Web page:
CAMARILLO, Calif. - Californians cleaned up Saturday from a major storm that soaked the drought-stricken state.

Perhaps the biggest job was in Camarillo, about 50 miles northwest of Los Angeles, where a mudslide Friday besieged houses, leaving 13 uninhabitable. The debris flowed down a hillside burned by wildfire last year.

"It's quite an earth-moving operation," said Elton Gallegly, whose wife's family owns one of the damaged houses.

Gallegly, a former congressman, said crews told him they hoped to clear the road in front of the houses by dark.

Cleanup also was underway in South Los Angeles, where a small - and rare - tornado briefly touched down, ripping parts off several roofs and knocking down trees.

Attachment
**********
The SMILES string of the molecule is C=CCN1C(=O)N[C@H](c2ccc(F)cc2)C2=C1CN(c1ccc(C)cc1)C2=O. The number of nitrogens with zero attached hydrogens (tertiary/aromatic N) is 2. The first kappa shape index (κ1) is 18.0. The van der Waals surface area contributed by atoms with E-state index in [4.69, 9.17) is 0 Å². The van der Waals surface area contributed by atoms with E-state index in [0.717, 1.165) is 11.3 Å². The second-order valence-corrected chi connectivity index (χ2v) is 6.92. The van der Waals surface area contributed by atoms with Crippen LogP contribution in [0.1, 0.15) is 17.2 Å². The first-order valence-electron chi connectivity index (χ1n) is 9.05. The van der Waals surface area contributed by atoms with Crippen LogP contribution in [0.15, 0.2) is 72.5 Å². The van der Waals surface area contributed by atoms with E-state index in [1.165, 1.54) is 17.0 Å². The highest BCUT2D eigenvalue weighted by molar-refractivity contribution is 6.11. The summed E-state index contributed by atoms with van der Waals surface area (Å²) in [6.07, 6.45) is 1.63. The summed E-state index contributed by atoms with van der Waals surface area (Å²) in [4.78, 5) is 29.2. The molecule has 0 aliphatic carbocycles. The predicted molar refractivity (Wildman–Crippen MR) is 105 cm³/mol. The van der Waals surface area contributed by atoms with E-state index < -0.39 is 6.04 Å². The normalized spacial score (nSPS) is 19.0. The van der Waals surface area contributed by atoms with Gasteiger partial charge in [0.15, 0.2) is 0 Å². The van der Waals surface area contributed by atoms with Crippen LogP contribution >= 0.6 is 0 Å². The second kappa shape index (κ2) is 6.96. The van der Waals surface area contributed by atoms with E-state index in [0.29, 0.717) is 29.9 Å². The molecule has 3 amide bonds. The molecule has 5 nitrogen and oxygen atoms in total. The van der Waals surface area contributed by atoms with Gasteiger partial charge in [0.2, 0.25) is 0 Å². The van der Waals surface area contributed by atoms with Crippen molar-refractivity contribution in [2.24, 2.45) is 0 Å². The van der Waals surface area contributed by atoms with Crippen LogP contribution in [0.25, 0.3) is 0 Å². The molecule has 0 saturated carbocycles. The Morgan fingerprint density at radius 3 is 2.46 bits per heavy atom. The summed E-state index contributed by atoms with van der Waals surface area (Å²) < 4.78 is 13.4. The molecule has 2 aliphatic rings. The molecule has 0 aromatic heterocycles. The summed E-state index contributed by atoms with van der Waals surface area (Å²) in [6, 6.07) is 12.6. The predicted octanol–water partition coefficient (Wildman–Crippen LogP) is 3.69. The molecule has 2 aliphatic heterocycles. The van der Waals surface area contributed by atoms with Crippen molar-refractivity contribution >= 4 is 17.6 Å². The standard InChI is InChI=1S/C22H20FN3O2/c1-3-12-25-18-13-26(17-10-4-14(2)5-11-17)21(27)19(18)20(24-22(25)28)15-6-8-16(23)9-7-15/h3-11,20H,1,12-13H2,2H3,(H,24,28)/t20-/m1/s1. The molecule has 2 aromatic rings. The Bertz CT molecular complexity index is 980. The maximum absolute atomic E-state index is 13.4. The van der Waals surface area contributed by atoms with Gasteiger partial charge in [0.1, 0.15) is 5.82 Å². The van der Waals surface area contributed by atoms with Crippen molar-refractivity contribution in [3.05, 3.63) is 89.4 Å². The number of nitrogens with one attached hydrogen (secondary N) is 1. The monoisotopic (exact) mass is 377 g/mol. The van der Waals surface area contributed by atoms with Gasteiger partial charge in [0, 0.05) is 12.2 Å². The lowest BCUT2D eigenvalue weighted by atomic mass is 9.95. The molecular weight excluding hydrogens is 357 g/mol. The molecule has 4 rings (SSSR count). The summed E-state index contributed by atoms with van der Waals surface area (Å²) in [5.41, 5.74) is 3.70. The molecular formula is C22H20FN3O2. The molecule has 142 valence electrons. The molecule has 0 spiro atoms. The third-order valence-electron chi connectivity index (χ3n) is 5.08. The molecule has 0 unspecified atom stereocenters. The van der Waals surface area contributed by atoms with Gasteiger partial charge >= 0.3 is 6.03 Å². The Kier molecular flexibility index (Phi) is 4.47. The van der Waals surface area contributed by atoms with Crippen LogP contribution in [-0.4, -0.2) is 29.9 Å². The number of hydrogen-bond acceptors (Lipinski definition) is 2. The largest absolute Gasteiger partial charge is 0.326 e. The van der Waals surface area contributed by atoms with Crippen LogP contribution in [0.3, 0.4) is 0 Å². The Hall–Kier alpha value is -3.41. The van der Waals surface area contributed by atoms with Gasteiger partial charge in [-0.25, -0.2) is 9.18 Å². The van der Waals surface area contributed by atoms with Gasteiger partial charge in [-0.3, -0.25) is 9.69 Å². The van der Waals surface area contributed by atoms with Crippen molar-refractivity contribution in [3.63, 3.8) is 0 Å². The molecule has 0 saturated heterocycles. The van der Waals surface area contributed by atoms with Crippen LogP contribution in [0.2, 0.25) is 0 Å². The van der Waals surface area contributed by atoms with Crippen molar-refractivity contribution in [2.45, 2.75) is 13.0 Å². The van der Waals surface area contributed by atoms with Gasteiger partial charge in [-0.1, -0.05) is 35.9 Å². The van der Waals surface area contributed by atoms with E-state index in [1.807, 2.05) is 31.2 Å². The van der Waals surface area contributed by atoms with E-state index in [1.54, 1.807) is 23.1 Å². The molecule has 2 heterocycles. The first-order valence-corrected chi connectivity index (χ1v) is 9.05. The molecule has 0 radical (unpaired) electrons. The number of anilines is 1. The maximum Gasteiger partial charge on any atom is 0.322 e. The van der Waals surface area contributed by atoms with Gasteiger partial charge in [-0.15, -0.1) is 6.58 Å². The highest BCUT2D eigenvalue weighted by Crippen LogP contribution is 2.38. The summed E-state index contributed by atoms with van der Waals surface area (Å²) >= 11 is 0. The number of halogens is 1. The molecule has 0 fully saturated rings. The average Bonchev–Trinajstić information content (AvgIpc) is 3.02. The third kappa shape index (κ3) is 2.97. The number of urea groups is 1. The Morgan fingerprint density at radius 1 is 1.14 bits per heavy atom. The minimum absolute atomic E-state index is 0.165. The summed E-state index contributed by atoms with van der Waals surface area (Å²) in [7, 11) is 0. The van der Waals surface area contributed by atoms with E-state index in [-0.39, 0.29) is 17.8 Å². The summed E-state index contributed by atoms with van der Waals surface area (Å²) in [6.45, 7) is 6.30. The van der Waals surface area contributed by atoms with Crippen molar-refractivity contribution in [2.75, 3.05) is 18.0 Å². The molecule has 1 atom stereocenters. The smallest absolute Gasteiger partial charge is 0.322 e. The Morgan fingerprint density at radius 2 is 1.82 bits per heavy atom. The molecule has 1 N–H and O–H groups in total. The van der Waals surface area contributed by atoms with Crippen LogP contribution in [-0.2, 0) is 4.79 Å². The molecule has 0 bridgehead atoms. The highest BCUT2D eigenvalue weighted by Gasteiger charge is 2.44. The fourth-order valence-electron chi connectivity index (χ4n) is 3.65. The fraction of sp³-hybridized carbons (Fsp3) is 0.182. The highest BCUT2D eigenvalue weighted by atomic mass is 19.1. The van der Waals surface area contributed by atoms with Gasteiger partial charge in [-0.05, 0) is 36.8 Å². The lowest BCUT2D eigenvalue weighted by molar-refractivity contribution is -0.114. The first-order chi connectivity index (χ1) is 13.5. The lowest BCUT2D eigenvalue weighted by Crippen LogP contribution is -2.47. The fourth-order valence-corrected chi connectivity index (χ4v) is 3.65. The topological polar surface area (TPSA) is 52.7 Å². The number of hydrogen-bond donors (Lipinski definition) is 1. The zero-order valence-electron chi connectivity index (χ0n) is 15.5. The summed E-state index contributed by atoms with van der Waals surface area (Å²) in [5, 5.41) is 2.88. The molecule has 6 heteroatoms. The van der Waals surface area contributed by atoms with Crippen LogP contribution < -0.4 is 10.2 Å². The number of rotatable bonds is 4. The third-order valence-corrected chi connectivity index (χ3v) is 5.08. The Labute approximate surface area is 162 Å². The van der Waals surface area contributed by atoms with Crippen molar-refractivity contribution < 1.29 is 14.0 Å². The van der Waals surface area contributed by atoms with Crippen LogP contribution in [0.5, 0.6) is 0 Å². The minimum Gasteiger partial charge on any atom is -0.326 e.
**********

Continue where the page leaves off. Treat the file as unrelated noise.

On Saturday, crews restored power to nearly everyone who lost it, though roads including a stretch of the Pacific Coast Highway in Ventura County remained closed. In the mountains east of Los Angeles, ski resorts had up to a foot of fresh snow.

The storm was so powerful that in Northern California, which was hit Thursday with up to eight inches of rain, residents of two trailer parks in Redwood City were still bailing out on Saturday.

North of San Francisco, Sonoma County residents said they were relieved the Russian River didn't flood; it reached just above flood stage but quickly receded.

The National Weather Service forecast more rain for California starting Sunday in the north and Monday in the south - and another storm for later in the week, but it said there likely wouldn't be the same amount of damage as this storm wrought.

Experts say many more storms are needed to end the water crisis in California, which has been plagued by drought for three years.